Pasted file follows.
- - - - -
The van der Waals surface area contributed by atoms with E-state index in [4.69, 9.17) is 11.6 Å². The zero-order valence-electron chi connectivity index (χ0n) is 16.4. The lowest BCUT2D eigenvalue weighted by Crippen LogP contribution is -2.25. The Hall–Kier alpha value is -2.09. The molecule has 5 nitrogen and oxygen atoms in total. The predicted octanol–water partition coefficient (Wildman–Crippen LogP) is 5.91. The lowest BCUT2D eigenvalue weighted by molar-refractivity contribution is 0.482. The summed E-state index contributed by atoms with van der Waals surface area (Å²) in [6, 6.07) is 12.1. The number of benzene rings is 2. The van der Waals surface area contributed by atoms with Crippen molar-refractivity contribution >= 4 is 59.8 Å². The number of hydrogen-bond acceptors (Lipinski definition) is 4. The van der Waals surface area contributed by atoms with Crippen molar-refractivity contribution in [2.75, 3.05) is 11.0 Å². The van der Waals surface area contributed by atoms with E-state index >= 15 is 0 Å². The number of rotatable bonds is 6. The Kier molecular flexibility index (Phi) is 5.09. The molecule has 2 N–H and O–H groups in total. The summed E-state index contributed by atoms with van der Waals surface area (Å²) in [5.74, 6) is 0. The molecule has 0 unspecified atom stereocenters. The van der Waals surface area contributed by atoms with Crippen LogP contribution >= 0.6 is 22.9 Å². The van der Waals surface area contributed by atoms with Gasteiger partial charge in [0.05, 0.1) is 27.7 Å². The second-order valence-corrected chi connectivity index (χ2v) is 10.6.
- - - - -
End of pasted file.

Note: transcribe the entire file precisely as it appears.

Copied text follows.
The van der Waals surface area contributed by atoms with E-state index in [4.69, 9.17) is 11.6 Å². The zero-order valence-electron chi connectivity index (χ0n) is 16.4. The lowest BCUT2D eigenvalue weighted by Crippen LogP contribution is -2.25. The Hall–Kier alpha value is -2.09. The molecule has 5 nitrogen and oxygen atoms in total. The predicted octanol–water partition coefficient (Wildman–Crippen LogP) is 5.91. The lowest BCUT2D eigenvalue weighted by molar-refractivity contribution is 0.482. The summed E-state index contributed by atoms with van der Waals surface area (Å²) in [6, 6.07) is 12.1. The number of benzene rings is 2. The van der Waals surface area contributed by atoms with Crippen molar-refractivity contribution >= 4 is 59.8 Å². The number of hydrogen-bond acceptors (Lipinski definition) is 4. The van der Waals surface area contributed by atoms with Crippen molar-refractivity contribution in [2.75, 3.05) is 11.0 Å². The van der Waals surface area contributed by atoms with E-state index >= 15 is 0 Å². The number of rotatable bonds is 6. The Kier molecular flexibility index (Phi) is 5.09. The molecule has 2 N–H and O–H groups in total. The summed E-state index contributed by atoms with van der Waals surface area (Å²) in [5.74, 6) is 0. The molecule has 0 unspecified atom stereocenters. The van der Waals surface area contributed by atoms with Crippen LogP contribution >= 0.6 is 22.9 Å². The van der Waals surface area contributed by atoms with Gasteiger partial charge in [0.05, 0.1) is 27.7 Å². The second-order valence-corrected chi connectivity index (χ2v) is 10.6.